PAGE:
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Dopamine agonist-responsive Cushing’s disease


A 47-year-old Caucasian man was referred to our clinic with a severe clinical and biochemical phenotype of endogenous hypercortisolism for further evaluation and treatment. In addition to confirming adrenocorticotropic hormone (ACTH)-dependent Cushing’s syndrome, we found left temporal hemianopsia, massively increased prolactin, increased growth hormone/insulin-like growth factor 1 values, hypogonadotropic hypogonadism and central hypothyroidism. As the cause of these abnormalities we revealed an invasive macroadenoma of the pituitary secreting ACTH, prolactin and growth hormone, resulting not only in a clinically predominant picture of Cushing’s syndrome but also causing hypogonadotropic hypogonadism and central hypothyroidism. The patient responded surprisingly well to dopamine agonist treatment leading not only to normalisation of prolactin levels but also to clinical and biochemical remission of Cushing’s syndrome. Tumour size decreased successively in follow-up MRI scans. Despite lacking immunohistochemical analysis of tumour tissue, we assume plurihormonal secretion of ACTH, prolactin and growth hormone from pituitary macroadenoma, which fortunately responded well to dopamine agonist treatment.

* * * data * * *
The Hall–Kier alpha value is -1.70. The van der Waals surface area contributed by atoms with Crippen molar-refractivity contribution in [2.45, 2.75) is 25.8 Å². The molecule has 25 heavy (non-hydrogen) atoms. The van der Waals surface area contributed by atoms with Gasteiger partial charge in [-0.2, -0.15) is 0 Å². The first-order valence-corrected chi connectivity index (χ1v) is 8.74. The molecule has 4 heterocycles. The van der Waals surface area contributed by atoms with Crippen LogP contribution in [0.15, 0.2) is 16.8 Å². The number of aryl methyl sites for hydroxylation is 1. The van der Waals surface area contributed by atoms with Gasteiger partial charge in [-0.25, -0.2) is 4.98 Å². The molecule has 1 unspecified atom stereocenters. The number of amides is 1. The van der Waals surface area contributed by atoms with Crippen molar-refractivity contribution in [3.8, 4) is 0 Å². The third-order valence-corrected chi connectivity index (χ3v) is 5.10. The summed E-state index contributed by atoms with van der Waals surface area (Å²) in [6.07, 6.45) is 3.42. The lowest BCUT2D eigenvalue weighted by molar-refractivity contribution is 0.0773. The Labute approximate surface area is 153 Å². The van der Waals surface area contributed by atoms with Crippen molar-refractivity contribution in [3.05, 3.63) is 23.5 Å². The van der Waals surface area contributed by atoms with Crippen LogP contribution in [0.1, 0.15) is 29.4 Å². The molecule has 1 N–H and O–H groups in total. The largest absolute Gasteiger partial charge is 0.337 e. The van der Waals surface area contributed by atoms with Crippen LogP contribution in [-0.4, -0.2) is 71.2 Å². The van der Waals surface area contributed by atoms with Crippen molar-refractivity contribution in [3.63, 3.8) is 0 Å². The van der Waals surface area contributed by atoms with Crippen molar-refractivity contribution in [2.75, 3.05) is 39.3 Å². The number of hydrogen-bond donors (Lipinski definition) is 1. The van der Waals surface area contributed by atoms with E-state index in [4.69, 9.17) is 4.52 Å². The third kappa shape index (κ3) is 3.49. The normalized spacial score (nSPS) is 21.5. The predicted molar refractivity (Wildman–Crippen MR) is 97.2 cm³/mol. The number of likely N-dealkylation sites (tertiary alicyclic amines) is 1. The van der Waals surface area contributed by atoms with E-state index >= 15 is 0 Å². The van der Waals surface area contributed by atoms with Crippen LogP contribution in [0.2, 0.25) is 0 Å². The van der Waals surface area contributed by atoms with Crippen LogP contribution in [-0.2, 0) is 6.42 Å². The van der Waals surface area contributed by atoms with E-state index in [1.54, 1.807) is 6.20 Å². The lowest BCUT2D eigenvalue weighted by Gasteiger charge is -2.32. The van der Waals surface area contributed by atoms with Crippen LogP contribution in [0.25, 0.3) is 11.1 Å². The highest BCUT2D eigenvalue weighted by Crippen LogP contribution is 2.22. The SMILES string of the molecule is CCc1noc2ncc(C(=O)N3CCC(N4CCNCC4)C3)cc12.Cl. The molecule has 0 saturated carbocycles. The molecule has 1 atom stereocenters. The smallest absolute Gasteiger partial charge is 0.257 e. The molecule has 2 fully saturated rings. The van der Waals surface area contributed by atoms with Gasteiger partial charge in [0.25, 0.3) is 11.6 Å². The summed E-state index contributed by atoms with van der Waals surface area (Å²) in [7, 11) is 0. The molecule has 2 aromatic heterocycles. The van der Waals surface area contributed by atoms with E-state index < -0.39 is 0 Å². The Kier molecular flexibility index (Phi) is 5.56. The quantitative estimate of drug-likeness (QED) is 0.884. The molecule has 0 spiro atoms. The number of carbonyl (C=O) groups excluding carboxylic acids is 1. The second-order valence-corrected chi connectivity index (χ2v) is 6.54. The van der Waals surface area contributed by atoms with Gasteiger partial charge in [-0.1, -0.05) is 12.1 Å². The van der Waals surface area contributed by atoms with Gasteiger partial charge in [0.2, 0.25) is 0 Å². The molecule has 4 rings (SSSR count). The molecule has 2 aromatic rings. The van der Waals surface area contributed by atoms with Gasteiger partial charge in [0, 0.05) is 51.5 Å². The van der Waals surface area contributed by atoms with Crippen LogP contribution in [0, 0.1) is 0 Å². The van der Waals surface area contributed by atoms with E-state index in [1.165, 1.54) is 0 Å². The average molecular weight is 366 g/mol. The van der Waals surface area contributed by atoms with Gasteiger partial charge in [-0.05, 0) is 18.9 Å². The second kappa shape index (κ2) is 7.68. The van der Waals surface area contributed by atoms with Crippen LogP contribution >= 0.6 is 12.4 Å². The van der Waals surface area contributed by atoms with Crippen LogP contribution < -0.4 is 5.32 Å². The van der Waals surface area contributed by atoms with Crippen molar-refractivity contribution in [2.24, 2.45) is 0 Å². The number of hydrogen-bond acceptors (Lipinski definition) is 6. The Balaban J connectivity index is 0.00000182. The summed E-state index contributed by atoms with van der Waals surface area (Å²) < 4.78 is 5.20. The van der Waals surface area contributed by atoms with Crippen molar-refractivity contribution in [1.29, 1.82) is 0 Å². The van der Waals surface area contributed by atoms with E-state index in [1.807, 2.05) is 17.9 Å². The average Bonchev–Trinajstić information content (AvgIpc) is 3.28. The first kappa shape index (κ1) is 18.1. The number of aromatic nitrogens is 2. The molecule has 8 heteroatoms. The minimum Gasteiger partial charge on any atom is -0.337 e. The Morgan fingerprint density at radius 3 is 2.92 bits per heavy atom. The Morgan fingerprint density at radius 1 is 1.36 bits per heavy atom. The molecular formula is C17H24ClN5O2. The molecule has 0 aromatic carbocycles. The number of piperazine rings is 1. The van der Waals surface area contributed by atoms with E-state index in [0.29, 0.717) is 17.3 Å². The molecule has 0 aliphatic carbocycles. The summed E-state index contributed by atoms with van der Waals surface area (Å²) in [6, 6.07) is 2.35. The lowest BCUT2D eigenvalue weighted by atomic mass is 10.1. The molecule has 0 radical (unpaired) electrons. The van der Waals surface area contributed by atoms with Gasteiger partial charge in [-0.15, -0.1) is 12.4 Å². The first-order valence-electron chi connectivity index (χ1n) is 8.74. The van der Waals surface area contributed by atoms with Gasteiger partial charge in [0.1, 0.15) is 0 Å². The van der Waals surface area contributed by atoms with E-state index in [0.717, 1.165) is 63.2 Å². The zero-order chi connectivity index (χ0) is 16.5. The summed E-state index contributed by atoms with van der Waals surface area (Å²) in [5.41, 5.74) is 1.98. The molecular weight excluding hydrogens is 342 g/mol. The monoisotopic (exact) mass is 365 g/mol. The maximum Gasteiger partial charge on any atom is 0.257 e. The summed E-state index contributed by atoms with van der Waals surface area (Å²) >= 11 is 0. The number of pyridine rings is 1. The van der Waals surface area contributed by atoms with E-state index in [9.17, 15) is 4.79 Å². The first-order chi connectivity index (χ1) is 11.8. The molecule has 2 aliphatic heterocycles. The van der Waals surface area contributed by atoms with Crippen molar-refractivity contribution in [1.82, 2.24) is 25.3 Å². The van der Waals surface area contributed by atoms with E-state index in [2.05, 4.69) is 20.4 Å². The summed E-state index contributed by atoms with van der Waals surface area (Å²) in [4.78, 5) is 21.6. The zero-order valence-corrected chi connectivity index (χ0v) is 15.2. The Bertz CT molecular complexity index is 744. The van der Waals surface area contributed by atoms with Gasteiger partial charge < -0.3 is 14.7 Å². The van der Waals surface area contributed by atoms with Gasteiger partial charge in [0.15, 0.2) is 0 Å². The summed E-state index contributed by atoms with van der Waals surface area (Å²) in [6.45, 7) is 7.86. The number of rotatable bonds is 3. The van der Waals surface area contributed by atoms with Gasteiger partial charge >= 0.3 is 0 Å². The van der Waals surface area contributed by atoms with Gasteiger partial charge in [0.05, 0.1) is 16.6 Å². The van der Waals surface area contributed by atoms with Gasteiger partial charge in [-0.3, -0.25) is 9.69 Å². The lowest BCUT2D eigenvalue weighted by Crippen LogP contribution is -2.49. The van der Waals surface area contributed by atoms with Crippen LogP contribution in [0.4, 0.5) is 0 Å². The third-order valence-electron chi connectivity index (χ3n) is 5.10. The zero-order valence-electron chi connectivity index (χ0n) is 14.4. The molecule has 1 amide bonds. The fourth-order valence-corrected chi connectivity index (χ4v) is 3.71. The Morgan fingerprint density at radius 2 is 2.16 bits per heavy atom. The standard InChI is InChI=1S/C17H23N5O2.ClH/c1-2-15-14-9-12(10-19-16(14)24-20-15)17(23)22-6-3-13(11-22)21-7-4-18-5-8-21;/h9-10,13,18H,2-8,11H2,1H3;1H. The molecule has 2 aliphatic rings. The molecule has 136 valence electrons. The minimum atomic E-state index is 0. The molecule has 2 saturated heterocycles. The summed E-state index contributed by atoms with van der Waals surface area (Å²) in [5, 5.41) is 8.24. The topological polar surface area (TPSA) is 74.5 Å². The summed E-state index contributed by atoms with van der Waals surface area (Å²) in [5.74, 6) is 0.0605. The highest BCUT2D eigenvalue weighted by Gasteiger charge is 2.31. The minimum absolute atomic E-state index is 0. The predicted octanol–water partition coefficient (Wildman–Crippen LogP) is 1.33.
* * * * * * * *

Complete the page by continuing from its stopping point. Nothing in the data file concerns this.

• pituitary disorders
  • endocrine system

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